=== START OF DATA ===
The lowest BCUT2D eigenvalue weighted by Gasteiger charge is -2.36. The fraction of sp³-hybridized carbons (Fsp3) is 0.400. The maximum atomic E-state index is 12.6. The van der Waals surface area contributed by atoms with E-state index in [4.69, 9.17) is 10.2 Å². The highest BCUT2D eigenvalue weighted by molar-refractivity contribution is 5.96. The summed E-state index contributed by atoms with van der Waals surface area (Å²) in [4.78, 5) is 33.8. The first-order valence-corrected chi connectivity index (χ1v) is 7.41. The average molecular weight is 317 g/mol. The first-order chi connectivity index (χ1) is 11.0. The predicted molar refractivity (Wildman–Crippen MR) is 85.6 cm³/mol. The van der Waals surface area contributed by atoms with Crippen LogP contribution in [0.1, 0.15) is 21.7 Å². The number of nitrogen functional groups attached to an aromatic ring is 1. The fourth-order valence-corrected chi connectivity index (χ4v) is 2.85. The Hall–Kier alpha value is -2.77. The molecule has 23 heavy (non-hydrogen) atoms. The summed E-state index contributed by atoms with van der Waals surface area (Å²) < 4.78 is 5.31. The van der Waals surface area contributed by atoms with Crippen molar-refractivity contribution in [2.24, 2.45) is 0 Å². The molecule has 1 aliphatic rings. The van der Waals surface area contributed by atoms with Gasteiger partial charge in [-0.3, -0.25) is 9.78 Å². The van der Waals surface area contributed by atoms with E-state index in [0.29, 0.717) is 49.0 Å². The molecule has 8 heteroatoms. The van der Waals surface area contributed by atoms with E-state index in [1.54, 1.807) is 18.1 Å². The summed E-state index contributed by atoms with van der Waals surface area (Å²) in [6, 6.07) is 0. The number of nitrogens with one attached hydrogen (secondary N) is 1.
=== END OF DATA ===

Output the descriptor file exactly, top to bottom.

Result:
The lowest BCUT2D eigenvalue weighted by Gasteiger charge is -2.36. The fraction of sp³-hybridized carbons (Fsp3) is 0.400. The maximum atomic E-state index is 12.6. The van der Waals surface area contributed by atoms with E-state index in [4.69, 9.17) is 10.2 Å². The highest BCUT2D eigenvalue weighted by molar-refractivity contribution is 5.96. The summed E-state index contributed by atoms with van der Waals surface area (Å²) in [4.78, 5) is 33.8. The first-order valence-corrected chi connectivity index (χ1v) is 7.41. The average molecular weight is 317 g/mol. The first-order chi connectivity index (χ1) is 11.0. The predicted molar refractivity (Wildman–Crippen MR) is 85.6 cm³/mol. The van der Waals surface area contributed by atoms with Crippen LogP contribution in [0.1, 0.15) is 21.7 Å². The number of nitrogen functional groups attached to an aromatic ring is 1. The fourth-order valence-corrected chi connectivity index (χ4v) is 2.85. The Hall–Kier alpha value is -2.77. The molecule has 23 heavy (non-hydrogen) atoms. The summed E-state index contributed by atoms with van der Waals surface area (Å²) < 4.78 is 5.31. The van der Waals surface area contributed by atoms with Crippen molar-refractivity contribution in [2.24, 2.45) is 0 Å². The molecule has 1 aliphatic rings. The van der Waals surface area contributed by atoms with Gasteiger partial charge in [-0.3, -0.25) is 9.78 Å². The van der Waals surface area contributed by atoms with E-state index in [0.29, 0.717) is 49.0 Å². The molecule has 8 heteroatoms. The van der Waals surface area contributed by atoms with E-state index in [1.54, 1.807) is 18.1 Å². The summed E-state index contributed by atoms with van der Waals surface area (Å²) in [6, 6.07) is 0. The number of nitrogens with one attached hydrogen (secondary N) is 1.